Making Real Estate Offers Explained
Hello readers and followers, back today to talk about what goes into making real estate offers but simplified and thought I'd throw in some other tips and links for home buyers to check out.
Think of making a real estate offer like a relationship. The first step is getting ready to propose and then the proposal itself and hope your offer is accepted.
On that note, getting ready for the proposal requires some due diligence. Here are some handy articles all home buyers should read before making real estate offers:
For making real estate offers, Realtors use a variety of similar forms and they vary from MLS territory to MLS territory and are frequently updated to reflect changes in real estate law and practices. MLS is simply the acronym for Multiple Listing System and by far the most accurate and up-to-date data base of real estate listings. Zillow is a great place to find a buyer's agent with good reviews, but to answer the question are Zestimates accurate? - No.
Along with the basic real estate offer and contract, sellers are to provide a proper property disclosure, however, this is why savvy Realtors advise home buyers to never skip a home inspection even on a newly built property. Just because the seller's property disclosure looks and smells good doesn't mean there aren't issues. A Realtor acting as a buyer's agent will make the real estate offer contingent upon satisfactory inspection and if unsatisfactory the buyer can withdraw, retain their earnest money or begin renegotiating.
For home buyer confidence and consumer safety, real estate offers naturally address legal requirements but should include the terms and conditions, contingencies and anything agreed upon between the seller and buyer. For example, the seller may help cover all or part of the closing costs, include or not include the appliances, provide a carpet or paint allowance or perform any level of repair or updating deemed accepted to meet the buyer part way on the transaction.
You've heard the real estate maxim "location, location, location" but equally important in real estate is "get it in writing, get it in writing, get it in writing" and then get it signed by all parties involved as provided on the real estate offer forms.
What is Included in a Real Estate Offer
If you're basic offer is accepted, you now have a binding purchase agreement, a contract. It's critical that a real estate offer to purchase include all the necessary and protective elements for the buyer and the seller's agent is likewise going to check and protect their client too.
Here's a list of what is typically included in most real estate offers for residential property:
- Sales price and earnest money. Earnest money is simply a good faith sum to demonstrate to the seller your "earnestness" about purchasing the property. Here in the Midwest a typical amount is $500 but can range higher, even much higher for multi-million dollar luxury homes. If your offer is accepted, the earnest funds are deposited into the buyer's agent brokerage's escrow account for safe-keeping. It's returned to at closing, but you can lose if if you back out of the contract for no good justifiable reason. Justifiable is subjective and must be demonstrated by the way.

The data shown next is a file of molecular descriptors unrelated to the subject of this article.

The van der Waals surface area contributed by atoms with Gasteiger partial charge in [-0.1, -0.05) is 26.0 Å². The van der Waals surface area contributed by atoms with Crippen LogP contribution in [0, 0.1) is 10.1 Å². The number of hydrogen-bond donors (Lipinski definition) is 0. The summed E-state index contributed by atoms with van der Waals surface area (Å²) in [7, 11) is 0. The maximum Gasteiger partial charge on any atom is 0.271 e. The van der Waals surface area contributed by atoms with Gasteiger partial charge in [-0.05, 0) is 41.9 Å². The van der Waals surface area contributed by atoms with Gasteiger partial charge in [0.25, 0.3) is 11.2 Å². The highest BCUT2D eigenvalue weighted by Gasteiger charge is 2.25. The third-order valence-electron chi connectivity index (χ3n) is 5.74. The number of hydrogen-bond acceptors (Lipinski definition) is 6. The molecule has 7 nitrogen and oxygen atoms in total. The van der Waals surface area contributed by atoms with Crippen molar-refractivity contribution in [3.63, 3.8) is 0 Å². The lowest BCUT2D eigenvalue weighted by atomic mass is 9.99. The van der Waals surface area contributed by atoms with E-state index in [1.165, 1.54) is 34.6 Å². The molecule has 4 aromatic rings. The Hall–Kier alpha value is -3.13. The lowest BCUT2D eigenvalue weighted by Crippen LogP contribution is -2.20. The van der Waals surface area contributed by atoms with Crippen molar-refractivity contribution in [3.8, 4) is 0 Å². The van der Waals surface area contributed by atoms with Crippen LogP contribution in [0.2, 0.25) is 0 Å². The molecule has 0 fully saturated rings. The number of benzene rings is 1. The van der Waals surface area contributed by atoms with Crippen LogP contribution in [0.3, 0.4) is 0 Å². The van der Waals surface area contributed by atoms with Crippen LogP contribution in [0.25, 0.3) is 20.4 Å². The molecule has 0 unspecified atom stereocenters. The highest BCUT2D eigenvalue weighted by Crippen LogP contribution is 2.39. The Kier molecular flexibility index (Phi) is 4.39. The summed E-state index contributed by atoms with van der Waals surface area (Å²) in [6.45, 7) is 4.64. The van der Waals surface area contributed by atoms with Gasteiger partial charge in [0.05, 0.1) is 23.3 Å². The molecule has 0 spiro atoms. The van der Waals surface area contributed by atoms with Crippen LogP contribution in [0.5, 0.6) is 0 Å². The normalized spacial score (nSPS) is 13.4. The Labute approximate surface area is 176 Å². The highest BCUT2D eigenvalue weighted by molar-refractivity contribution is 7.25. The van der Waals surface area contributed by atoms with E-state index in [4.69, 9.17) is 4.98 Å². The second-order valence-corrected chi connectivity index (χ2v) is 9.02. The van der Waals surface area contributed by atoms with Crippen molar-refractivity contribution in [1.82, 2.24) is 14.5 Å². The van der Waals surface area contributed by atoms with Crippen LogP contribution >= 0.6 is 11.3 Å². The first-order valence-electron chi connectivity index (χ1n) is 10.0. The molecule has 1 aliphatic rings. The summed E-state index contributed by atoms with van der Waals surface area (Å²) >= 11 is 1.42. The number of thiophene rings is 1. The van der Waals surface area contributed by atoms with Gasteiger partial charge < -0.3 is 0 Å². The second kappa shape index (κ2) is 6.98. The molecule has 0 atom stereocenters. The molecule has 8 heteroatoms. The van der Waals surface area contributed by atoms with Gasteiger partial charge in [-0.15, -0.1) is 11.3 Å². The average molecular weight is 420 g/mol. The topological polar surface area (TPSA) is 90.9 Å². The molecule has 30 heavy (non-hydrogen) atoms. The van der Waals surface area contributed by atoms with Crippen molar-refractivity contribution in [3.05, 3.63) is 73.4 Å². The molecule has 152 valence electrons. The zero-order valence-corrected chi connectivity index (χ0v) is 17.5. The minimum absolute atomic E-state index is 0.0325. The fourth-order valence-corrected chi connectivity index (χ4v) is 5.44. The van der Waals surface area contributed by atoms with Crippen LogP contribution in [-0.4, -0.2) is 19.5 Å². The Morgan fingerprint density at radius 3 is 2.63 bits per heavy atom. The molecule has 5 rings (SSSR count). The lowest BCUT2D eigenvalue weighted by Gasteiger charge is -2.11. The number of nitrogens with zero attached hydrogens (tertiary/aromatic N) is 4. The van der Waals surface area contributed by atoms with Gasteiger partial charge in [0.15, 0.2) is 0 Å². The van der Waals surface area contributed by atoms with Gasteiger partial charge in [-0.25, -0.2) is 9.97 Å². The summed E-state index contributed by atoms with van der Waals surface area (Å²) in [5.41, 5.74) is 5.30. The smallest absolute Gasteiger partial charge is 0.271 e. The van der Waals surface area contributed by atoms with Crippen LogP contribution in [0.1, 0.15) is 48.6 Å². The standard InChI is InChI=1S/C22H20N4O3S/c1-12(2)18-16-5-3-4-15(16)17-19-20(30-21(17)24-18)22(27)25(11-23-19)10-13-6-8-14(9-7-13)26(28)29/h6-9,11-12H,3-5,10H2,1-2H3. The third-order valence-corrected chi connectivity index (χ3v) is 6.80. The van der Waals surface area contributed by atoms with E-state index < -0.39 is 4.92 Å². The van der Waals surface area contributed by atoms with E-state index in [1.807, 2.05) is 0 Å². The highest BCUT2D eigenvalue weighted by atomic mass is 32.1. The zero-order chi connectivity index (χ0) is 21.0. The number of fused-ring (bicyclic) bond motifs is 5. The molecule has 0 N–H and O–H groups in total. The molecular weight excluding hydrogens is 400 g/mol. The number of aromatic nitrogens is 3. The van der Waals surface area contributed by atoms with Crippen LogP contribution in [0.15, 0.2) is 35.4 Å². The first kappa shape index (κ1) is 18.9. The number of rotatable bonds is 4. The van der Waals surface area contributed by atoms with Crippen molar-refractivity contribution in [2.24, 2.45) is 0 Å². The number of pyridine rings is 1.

- Terms of purchase. The real estate offer should clearly show if the offer is financed with a mortgage, the down payment and type of home loan or if the real estate offer is for cash.
- A time limit for which the real estate offer will expire.
- The seller's promise to provide clear title. This one is very important too, but also brings up the subject of title insurance. As with home inspections, wise Realtors always advise buyer clients to purchase a good, reputable title insurance policy. You could lose part or all of your property without it.
- The type of deed that will be granted at closing. There are many different types of deeds and most commonly used is the general warranty deed. This provides the greatest conveyance and protection to the buyer for including warranties or covenants that sellers convey with title. Laws regarding general warranty deeds differ on deed creation but typically the specific language used dictates the type of warranty particularly the words "convey and warrant" and "warrant' generally.
- Provisions including property taxes, rents, utilities, fuel and water bills and how they will be adjusted, prorated and who will pay for what between the buyer and seller. The provisions can also and often should include who pays for title insurance, surveys if needed, termite, radon and whole house inspections. A final walk-through is also a very important provision as buyers are sometimes "left holding the bag".
- Contingencies are one of the more crucial things that make or break a real estate offer. A real estate offer may be contingent on the sale of the buyer's current home before closing on the new property for instance. One of the most protective contingencies are real estate offers that include satisfactory home inspections. There should also be a clear and reasonable time limit for home inspections if you want to keep the seller's interest. Keep in mind, the type and number of contingencies can protect a buyer, but also hurt a buyer's chances of getting an offer accepted
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